Fad Diets Equal Fast, but Unsustainable Results
Keto? Fasting? Calorie-counting? With so many different ideas about dieting, it can be hard to know what will work for you. Here’s some helpful advice.
An estimated 45 million Americans try a new diet every year. Some of the most popular “fad” diets may be one a friend or family member has recommended to you before: Keto, Intermittent Fasting, Whole 30, Paleo, Zone, The Mediterranean Diet, etc.
These diets attempt to convince people that they hold the secret to efficient weight loss and better health. In fact, they have been quite successful in their pitch.
Weight loss methods have become a 66 billion dollar industry in America. Although we all know someone, maybe even ourselves, who has experienced amazing results with one of these diets, a majority of us have never actually stuck with one of them.
About 95 percent of the 45 million people who start a diet will never follow through it. So, before you decide to jump into the next trendy diet and risk becoming another statistic, check out our recommendations on why you may want to look elsewhere for your nutritional advice.
DIETING, DONE RIGHT.
Fad diets should rarely be your first step towards a healthier lifestyle because they fail to meet people where they are. Every person starts his or her weight loss journey in different places. For example, Susy could be eating fast food every meal because she is a working mom.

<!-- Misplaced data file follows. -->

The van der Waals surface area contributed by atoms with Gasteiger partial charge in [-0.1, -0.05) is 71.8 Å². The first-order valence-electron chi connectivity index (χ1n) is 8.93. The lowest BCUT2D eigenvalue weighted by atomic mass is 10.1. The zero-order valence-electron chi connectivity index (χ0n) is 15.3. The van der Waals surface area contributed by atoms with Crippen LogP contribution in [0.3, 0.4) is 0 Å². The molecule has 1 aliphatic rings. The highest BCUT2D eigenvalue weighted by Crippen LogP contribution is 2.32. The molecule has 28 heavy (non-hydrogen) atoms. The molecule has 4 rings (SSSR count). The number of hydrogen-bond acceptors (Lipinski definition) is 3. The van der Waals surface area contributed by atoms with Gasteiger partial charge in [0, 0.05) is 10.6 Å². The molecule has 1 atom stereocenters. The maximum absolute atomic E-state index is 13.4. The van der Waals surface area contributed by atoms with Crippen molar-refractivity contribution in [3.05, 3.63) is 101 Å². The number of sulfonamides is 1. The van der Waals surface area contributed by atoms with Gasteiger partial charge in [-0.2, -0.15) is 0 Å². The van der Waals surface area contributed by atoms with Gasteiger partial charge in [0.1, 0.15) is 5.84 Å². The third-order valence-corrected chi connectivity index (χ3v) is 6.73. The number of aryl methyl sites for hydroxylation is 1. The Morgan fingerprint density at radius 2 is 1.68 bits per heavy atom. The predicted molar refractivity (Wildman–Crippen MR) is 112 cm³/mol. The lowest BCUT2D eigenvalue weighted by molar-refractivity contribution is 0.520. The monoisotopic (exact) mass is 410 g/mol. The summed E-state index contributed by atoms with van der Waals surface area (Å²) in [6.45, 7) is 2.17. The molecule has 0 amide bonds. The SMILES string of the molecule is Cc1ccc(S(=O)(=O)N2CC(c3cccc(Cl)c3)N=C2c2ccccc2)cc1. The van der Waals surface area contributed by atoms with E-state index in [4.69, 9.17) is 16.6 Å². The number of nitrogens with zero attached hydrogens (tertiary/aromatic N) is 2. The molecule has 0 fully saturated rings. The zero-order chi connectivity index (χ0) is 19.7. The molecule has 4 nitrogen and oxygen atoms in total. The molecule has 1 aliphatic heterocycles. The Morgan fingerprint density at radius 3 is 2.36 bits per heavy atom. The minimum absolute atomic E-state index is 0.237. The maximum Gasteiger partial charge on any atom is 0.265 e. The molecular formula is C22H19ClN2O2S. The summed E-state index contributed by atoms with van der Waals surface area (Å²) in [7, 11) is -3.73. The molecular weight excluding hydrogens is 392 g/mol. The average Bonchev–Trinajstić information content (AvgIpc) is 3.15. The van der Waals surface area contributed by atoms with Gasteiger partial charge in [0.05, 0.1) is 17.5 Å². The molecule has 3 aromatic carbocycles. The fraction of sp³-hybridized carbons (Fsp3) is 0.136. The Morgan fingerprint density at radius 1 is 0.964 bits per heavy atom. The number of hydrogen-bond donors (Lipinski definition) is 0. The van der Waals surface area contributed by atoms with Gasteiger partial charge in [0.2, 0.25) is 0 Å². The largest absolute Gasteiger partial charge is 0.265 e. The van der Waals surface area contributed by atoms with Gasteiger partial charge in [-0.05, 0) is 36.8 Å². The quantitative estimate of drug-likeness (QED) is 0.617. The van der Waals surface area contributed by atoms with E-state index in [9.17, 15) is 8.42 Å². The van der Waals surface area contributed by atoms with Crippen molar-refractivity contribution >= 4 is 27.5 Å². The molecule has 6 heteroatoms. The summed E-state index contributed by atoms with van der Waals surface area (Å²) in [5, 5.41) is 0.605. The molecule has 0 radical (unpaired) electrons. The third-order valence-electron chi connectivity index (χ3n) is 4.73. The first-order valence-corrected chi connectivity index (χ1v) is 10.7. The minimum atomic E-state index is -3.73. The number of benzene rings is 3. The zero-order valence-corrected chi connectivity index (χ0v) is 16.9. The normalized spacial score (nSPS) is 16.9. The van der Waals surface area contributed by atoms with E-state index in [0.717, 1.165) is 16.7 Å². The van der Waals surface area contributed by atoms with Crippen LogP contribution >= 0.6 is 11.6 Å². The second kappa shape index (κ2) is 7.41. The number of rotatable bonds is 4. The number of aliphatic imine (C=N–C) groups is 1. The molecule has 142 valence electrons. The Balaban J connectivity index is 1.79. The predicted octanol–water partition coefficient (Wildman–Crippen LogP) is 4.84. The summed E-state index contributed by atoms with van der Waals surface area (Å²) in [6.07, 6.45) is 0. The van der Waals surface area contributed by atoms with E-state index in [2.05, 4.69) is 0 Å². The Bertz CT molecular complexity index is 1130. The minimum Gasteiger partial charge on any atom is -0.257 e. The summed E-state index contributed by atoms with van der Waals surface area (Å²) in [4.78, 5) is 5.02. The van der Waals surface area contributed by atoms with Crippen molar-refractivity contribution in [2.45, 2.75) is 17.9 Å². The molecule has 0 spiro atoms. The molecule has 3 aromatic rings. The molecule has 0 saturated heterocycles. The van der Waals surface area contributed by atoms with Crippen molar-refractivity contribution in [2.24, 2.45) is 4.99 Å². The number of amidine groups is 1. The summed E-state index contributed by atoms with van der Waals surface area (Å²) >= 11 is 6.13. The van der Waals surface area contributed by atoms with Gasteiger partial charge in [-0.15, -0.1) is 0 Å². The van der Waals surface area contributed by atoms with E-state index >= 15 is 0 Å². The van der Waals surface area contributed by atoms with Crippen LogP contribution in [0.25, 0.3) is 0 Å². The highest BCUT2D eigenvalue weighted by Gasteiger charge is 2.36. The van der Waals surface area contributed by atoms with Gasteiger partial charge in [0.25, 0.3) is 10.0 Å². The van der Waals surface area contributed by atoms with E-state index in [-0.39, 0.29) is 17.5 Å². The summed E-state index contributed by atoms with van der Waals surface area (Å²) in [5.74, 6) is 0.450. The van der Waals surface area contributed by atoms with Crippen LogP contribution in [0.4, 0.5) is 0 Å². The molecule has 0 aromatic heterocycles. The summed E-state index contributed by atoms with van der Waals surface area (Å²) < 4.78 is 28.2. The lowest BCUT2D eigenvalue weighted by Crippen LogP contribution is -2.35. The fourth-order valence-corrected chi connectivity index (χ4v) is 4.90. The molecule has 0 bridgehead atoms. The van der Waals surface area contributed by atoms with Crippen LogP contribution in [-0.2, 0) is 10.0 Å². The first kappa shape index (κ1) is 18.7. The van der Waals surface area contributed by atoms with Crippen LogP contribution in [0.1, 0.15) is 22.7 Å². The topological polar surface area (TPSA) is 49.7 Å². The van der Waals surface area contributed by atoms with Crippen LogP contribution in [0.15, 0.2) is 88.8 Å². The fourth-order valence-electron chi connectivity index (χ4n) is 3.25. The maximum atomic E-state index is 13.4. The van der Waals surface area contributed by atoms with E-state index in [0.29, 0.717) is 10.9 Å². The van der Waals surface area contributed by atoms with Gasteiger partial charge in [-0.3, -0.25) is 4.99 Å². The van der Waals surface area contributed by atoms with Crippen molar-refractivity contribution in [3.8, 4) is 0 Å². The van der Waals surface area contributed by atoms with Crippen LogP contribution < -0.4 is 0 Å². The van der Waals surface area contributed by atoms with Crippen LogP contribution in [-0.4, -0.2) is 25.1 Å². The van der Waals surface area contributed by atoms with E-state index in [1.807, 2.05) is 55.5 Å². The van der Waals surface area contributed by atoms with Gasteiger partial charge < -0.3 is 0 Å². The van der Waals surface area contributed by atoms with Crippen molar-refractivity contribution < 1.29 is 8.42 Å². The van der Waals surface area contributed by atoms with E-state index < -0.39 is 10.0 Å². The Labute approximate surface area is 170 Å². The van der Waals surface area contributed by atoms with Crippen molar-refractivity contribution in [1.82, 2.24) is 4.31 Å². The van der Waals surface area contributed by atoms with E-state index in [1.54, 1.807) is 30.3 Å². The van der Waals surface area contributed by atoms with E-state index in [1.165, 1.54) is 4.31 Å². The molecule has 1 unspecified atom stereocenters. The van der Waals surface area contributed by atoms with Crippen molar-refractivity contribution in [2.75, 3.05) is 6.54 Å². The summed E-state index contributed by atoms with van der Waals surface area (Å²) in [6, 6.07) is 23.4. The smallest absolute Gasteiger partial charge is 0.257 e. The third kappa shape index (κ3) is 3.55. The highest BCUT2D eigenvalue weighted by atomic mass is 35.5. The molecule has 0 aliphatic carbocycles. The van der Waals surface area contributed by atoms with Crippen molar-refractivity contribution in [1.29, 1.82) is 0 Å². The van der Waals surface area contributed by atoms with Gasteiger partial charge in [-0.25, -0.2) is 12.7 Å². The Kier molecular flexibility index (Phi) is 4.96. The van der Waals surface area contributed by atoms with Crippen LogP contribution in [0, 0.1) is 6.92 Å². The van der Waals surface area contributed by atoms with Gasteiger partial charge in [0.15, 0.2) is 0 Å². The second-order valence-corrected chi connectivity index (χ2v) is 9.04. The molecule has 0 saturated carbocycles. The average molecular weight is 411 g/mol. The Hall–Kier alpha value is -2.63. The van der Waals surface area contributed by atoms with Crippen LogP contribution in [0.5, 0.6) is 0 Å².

Joe, on the other hand, exercises regularly but has a sweet tooth that causes him to binge on sugary foods every weekend. Both individuals need drastically different nutrition plans.
Unfortunately, the weight loss industry will try to tell Susy that because she is so busy, she ought to try Intermittent Fasting, and because Joe is addicted to carbs, Keto is the answer to his problems. Susy and Joe may lose some weight, but neither approach is sustainable for them.
FINDING THE RIGHT PLAN
What Susy and Joe both need is a customized plan that will help them implement small, incremental steps to not only a better diet, but also a lifestyle change. Intermittent Fasting does nothing for Susy’s habitual stops at a drive thru. It just tells her that it is ok to sustain her eating habits as long as she limits them to a certain timeframe.
Joe would most likely struggle with his new Keto diet as well. It is a huge leap for an individual lacking self-control to go from evening sugar binges to ketosis. A better plan for someone like Susy and Joe would like the following:
Month 1: Limit treats to one serving and 2-3 days per week.
Month 2: Limit treats to one serving and once a week.
Month 3: Begin replacing starchy carbs in meals with proteins, vegetables and fats.
Month 1: Pack a sandwich for lunch each day.
Month 2: Change the sandwich to a wrap.
Month 3: Change the wrap to chicken or turkey and vegetables.
Month 4: Start changing breakfast selection.
Apparent in both plans is the slower, gradual changes that they make to Susy and Joe’s diet. These may not bring the fast results that fad diets promise, but they are much more likely to bring long lasting ones. While not always true in every area of life, “slow and steady” certainly wins the race in dieting.
The idea of progressive dieting should be applied to exercise as well. Too many people jump headfirst into a trendy, new workout regime that promises quick results but leaves them sore for days and unmotivated to continue. In fact, the fitness industry in general is filled with solutions that sell shortcuts to better health.
Rather than be discouraged with an overabundance of information, seek out a local fitness coach who will personalize your needs in a way that prioritizes your long terms success. You cannot fast track fitness. Just ask the 95 percent of Americans that fail at it every year.